These days, with margins thin and competition intense, organizations of all types are turning to data analytics to gain that extra edge in understanding both what customers are doing, and what they intend to do.
However, the act of identifying, gathering and turning data into useful insights can consume significant bandwidth—something in precious supply in many overstretched, understaffed insurance operations. This is something that concerns Stuart Rose, global insurance industry marketing manager at SAS, a company that lives, eats, sleeps and breathes analytics.
“Because most insurers spend so much time gathering and cleaning data and creating reports, there is little time left to explore data for insights that can have a positive impact on the bottom line,” he says.
The solution? Rose believes insurers need to take a closer look at their data management processes across the enterprise, from back-office to front-end.
Rose says there are three elements that should be part of any effective data management effort:
1. Data mapping: This is the most challenging part of data management, taking up to 70% of the data management effort, Rose says. But it's the most essential step. “Often, data resides in multiple legacy systems, various formats and an assortment of different databases,” he explains.
2. Data quality: This is paramount for any system, as the value of information depends on it. “No insurance company can ever be sure that its premium calculations, loss reserving or statutory reports are accurate and reliable if the supporting data is not cleansed and validated according to defined business rules,” Rose says. He recommends techniques, such as plots and descriptive statistics, to identify issues with data. In addition, many insurers are using a “unified data model that not only helps with data quality but ensures consistency in the terminology of the data items,” Rose adds. “For example, a simple description or abbreviation can have multiple meanings. Just consider the wide variety of different types of policy coverage. Within auto insurance, the abbreviation BI stands for bodily injury, while for business owners policy insurance BI represents business interruption.”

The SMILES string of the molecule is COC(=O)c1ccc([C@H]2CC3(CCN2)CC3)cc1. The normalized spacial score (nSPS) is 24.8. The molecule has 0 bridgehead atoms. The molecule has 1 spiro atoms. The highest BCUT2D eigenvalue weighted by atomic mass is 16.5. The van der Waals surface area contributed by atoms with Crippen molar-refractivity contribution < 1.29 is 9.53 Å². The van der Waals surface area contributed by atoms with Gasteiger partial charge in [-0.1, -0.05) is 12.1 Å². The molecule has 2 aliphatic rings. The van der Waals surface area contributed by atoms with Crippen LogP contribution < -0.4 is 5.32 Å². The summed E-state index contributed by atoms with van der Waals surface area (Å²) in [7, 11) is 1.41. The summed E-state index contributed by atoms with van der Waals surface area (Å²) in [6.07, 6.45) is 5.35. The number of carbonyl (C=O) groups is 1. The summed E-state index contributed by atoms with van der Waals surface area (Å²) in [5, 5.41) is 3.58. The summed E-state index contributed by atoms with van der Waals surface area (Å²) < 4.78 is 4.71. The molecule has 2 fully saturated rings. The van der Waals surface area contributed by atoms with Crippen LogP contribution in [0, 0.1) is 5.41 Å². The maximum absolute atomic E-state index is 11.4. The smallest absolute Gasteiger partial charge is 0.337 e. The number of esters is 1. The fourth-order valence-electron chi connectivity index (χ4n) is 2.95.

3. Data governance: Make sure someone is in charge of the way data is handled and prioritized, either through a committee, or by a “data steward.” As Rose observes: “to resolve many data issues, insurance companies are beginning to assign a designated data steward who is responsible for the reliability, availability and utilization of data throughout the organization.”
“Data management and data quality are no longer 'nice to have' options; they are essential,” Rose states.
For more on this topic, I explore the challenges and opportunities insurance companies face in a new report here at Insurance Networking News.
Joe McKendrick is an author, consultant, blogger and frequent INN contributor specializing in information technology.
Readers are encouraged to respond to Joe using the “Add Your Comments” box below. He can also be reached at firstname.lastname@example.org.
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